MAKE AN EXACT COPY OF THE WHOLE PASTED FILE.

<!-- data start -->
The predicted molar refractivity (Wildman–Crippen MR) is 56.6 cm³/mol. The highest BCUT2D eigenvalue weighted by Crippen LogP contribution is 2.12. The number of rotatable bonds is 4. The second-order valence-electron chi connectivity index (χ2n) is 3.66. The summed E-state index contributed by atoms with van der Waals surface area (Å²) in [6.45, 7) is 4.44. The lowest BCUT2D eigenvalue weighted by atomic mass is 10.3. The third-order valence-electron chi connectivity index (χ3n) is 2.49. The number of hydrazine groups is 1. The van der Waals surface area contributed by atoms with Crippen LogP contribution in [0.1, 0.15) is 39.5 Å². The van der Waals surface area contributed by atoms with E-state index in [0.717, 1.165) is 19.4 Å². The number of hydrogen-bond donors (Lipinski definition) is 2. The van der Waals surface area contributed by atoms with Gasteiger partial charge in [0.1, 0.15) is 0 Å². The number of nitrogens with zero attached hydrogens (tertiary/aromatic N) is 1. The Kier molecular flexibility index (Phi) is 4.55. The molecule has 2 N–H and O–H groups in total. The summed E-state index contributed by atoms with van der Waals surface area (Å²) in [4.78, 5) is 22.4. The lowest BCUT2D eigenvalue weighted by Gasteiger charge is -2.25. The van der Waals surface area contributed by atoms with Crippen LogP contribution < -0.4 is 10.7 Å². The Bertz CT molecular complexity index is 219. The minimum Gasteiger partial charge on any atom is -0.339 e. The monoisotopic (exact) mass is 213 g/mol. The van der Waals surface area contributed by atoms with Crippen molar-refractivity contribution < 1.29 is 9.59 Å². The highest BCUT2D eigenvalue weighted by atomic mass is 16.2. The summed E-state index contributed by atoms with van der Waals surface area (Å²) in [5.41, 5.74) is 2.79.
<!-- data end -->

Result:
The predicted molar refractivity (Wildman–Crippen MR) is 56.6 cm³/mol. The highest BCUT2D eigenvalue weighted by Crippen LogP contribution is 2.12. The number of rotatable bonds is 4. The second-order valence-electron chi connectivity index (χ2n) is 3.66. The summed E-state index contributed by atoms with van der Waals surface area (Å²) in [6.45, 7) is 4.44. The lowest BCUT2D eigenvalue weighted by atomic mass is 10.3. The third-order valence-electron chi connectivity index (χ3n) is 2.49. The number of hydrazine groups is 1. The van der Waals surface area contributed by atoms with Crippen LogP contribution in [0.1, 0.15) is 39.5 Å². The van der Waals surface area contributed by atoms with E-state index in [0.717, 1.165) is 19.4 Å². The number of hydrogen-bond donors (Lipinski definition) is 2. The van der Waals surface area contributed by atoms with Gasteiger partial charge in [0.1, 0.15) is 0 Å². The number of nitrogens with zero attached hydrogens (tertiary/aromatic N) is 1. The Kier molecular flexibility index (Phi) is 4.55. The molecule has 2 N–H and O–H groups in total. The summed E-state index contributed by atoms with van der Waals surface area (Å²) in [4.78, 5) is 22.4. The lowest BCUT2D eigenvalue weighted by Gasteiger charge is -2.25. The van der Waals surface area contributed by atoms with Crippen LogP contribution < -0.4 is 10.7 Å². The Bertz CT molecular complexity index is 219. The minimum Gasteiger partial charge on any atom is -0.339 e. The monoisotopic (exact) mass is 213 g/mol. The van der Waals surface area contributed by atoms with Crippen molar-refractivity contribution < 1.29 is 9.59 Å². The highest BCUT2D eigenvalue weighted by atomic mass is 16.2. The summed E-state index contributed by atoms with van der Waals surface area (Å²) in [5.41, 5.74) is 2.79.